On Mindfulness

How to Get off the Hedonic Treadmill Without Getting Cancer

If you died tomorrow, could you say that your life was worthwhile?

What am I doing with my life?

Is this all?

Why am I here?

You and I, we have a purpose. EVERYTHING has purpose. This entire universe is a well coordinated orchestra. Every instrument, every canon, every melodic composition of its vastness is directed harmonically.

It’s a self-sustained system of cause and effect, risk and reward, trial and error, yin and yang.

What’s our role in it?

The quest — the desire — to understand, is mysteriously engrained in our DNA. From the moment we see the first ray of light, we ask questions.

What is this? Why is it doing that? How does it do it? Where does it come from?

The thirst for knowledge in our early years is so tangible. We know that in order to grow, we must ask questions and learn how to navigate the world. It’s an innate quest. It’s evolution.

Then, something peculiar happens along the way for many of us: the questions seize.

The twinkle in our eyes, the desire in our hearts – to understand the world around us – vanishes in the everyday schlepp of it all.

We stop asking questions.

The Hedonic Treadmill

When I was first diagnosed with cancer at 21, I had every reason to put my life on hold and start ask questions again.

Why me?

Is my job here done?

Is this it?

Am I ready to leave this planet?

It was only later, after many years of reflection, introspection, and self-inquiry, that I saw how much pressure I had put on myself to get ahead in life. My biggest ambition at 18 was to be at management level by the time I’m 25. I worked tirelessly to get there.

Six months before cancer, I was offered a position as the Program Director at one of the hottest new ventures that the city was buzzing about. I remember the excitement of exceeding my goal ahead of time. “I GOT THE JOB! I’M GOING TO BE A FUCKING DIRECTOR AT 21! I DID IT!”

I was on top of the world.

Shortly after, a nervous breakdown ensued.

I tried to keep going, keep pushing. Too stubborn to admit that I was exhausted, that my body had enough. I was on a roll here! Everything I had worked for was right here at my fingertips.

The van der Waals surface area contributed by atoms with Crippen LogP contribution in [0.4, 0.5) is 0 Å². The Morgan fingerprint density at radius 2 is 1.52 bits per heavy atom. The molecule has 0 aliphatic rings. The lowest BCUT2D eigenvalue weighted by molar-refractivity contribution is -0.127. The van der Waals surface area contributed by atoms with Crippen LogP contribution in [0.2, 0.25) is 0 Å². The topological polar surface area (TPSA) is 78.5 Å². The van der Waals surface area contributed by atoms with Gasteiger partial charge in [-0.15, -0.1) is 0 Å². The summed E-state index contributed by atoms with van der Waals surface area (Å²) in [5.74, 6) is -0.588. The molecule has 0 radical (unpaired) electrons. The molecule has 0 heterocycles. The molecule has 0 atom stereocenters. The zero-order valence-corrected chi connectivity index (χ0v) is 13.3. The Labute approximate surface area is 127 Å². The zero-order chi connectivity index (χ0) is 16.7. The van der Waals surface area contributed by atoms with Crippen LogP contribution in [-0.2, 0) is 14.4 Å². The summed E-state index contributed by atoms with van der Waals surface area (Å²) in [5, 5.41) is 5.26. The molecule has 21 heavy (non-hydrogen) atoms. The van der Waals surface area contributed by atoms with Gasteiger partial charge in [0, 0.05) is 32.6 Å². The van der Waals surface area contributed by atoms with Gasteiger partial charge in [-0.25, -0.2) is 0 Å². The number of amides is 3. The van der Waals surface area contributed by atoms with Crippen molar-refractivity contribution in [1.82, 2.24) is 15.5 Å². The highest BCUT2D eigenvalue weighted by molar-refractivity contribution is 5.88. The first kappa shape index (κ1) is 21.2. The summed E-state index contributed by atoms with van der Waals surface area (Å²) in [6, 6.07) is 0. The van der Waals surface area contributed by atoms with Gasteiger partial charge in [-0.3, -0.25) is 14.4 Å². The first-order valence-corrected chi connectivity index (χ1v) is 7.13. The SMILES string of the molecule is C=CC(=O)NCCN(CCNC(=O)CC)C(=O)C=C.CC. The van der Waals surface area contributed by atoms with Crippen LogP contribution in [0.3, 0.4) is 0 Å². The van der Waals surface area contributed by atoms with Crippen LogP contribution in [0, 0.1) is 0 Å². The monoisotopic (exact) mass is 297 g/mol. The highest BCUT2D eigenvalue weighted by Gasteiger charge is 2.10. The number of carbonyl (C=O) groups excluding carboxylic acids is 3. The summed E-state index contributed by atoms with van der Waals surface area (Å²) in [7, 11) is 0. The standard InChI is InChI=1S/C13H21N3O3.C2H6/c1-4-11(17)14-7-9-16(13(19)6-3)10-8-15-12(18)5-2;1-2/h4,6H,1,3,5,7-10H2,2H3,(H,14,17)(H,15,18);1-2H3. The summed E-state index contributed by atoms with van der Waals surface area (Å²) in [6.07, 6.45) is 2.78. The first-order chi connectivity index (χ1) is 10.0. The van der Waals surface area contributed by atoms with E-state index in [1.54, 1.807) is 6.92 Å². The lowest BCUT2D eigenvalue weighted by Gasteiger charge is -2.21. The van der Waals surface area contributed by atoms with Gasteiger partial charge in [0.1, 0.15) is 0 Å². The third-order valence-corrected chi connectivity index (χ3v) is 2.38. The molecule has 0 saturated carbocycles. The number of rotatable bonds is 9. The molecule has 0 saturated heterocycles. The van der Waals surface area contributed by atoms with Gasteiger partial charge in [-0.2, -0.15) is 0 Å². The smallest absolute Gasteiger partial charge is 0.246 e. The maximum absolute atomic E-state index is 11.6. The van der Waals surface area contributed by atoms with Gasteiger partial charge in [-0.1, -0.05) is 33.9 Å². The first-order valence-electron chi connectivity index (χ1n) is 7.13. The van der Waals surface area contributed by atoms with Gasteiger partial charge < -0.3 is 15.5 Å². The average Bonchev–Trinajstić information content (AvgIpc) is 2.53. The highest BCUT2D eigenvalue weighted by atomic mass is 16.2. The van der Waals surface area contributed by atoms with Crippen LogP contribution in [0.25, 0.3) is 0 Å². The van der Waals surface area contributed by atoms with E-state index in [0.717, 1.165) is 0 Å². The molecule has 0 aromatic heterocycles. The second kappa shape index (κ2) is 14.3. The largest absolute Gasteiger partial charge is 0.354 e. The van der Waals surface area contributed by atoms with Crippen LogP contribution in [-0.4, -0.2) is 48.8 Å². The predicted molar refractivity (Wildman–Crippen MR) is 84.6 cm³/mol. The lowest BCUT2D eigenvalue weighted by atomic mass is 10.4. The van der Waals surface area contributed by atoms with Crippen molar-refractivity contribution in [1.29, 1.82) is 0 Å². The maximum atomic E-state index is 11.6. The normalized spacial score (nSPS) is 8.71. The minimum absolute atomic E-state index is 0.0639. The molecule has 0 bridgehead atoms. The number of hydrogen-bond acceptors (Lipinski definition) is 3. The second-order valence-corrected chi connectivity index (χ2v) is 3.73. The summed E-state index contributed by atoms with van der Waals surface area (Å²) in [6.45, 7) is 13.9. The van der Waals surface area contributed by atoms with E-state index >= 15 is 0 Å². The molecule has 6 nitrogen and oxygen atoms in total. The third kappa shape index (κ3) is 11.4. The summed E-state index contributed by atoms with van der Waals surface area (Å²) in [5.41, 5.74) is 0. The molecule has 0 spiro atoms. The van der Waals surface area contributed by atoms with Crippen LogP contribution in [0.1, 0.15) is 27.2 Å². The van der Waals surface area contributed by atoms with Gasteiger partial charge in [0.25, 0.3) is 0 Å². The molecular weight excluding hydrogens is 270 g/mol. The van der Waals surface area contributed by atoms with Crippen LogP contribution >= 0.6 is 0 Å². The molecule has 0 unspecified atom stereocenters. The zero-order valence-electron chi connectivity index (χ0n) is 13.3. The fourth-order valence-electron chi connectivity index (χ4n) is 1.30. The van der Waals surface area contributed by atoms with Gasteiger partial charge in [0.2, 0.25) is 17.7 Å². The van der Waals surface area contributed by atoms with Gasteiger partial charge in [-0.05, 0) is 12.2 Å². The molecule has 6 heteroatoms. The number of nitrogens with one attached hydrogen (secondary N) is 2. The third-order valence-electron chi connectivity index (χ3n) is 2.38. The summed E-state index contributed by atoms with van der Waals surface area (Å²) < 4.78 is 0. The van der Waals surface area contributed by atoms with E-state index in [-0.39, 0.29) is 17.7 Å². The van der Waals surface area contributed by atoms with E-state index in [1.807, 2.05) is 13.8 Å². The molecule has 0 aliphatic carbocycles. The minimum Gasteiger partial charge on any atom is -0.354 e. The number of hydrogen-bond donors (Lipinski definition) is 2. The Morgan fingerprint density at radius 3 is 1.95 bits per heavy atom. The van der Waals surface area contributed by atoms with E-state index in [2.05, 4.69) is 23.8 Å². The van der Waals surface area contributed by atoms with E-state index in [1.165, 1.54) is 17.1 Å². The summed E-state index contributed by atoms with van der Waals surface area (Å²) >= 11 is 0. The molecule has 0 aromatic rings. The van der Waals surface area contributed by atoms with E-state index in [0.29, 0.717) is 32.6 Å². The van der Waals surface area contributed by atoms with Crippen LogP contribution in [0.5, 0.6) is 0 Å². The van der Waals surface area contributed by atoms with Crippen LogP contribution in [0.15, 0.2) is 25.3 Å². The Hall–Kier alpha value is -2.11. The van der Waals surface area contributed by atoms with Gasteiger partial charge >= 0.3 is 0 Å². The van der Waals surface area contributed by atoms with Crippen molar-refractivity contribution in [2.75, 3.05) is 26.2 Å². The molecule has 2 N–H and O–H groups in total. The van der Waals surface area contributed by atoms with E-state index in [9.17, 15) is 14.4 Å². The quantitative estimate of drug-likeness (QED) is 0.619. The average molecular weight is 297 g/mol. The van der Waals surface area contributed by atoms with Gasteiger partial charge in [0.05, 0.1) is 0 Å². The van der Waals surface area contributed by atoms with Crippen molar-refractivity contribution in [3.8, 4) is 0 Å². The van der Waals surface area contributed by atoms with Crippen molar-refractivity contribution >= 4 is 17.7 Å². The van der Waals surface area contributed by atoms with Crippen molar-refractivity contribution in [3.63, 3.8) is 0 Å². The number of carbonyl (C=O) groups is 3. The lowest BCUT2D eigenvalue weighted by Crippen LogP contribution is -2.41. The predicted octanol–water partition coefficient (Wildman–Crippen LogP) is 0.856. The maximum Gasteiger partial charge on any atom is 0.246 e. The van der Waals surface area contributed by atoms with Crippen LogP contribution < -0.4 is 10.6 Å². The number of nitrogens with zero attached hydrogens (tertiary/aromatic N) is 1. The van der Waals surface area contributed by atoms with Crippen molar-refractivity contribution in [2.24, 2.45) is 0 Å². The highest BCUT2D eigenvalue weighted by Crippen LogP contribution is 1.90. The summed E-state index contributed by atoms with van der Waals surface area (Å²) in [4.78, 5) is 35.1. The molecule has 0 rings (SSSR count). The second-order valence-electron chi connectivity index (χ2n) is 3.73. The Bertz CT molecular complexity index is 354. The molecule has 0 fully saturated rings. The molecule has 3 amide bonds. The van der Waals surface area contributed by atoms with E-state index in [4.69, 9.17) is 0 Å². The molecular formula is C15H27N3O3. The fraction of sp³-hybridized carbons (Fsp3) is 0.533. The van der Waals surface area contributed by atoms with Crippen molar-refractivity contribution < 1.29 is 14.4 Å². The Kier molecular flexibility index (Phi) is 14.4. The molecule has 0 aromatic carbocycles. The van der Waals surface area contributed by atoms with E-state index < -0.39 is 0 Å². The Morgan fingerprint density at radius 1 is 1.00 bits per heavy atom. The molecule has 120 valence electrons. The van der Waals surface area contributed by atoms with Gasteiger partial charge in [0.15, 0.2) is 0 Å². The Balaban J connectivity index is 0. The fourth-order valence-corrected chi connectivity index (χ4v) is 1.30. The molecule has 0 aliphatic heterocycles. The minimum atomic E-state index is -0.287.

I didn’t question the motivation behind my goals. The rewards of achievement caused enough temporary satisfaction to keep me going until the next one. And so I continued to wake, caffeinate, smoke, go to work, eat, work more, drink (alcohol), and crash into bed, just to repeat the same thing the following day.

I didn’t stop to realize that I was running on a hedonic treadmill, chasing from one goal to another, none of which were aligned with my purpose or heart’s desire.

Hedonic Treadmill: “The tendency of a person to remain at a relatively stable level of happiness [or unhappiness] despite a change in fortune or the achievement of major goals. According to the hedonic treadmill, as a person makes more money, expectations and desires rise in tandem, which results in no permanent gain in happiness.”

Six months after the nervous breakdown, I found myself in a hospital getting a bone marrow biopsy to confirm whether the cancer had been contained within my lymphatic system or spread into the blood system.

I got so caught up running on the hedonic treadmill, I didn’t realize that there was never going to be a finish line, where I would finally feel at peace within myself.

I didn’t understand that I was simply chasing after things that made me feel a temporary relief from feelings I was running:

Unworthiness, guilt, shame, anger, frustration, judgement, grief …

Through cancer, I got to witness the power of self-inquiry, the need for curiosity, and a quiet longing to live a life that feels more true, authentic, and aligned.

That of course meant de-conditioning who I thought I was supposed to be, what I was supposed to do. And remember who I am, be true to that regardless of other’s expectations and my own fear.

But that’s a whole other story…. First, we have got to step off the Hedonic Treadmill.

How to Get off the Hedonic Treadmill Without Getting Cancer


Be honest with yourself.

Inquire into the nature of your Being.

Ask: Am I enjoying life or just performing in it?

Ask: If I died tomorrow, would I have any regrets?

Make choices that you won’t regret on your death bed.

Don’t wait for life to make those choices for you.

Featured image by artist Steve Cutts

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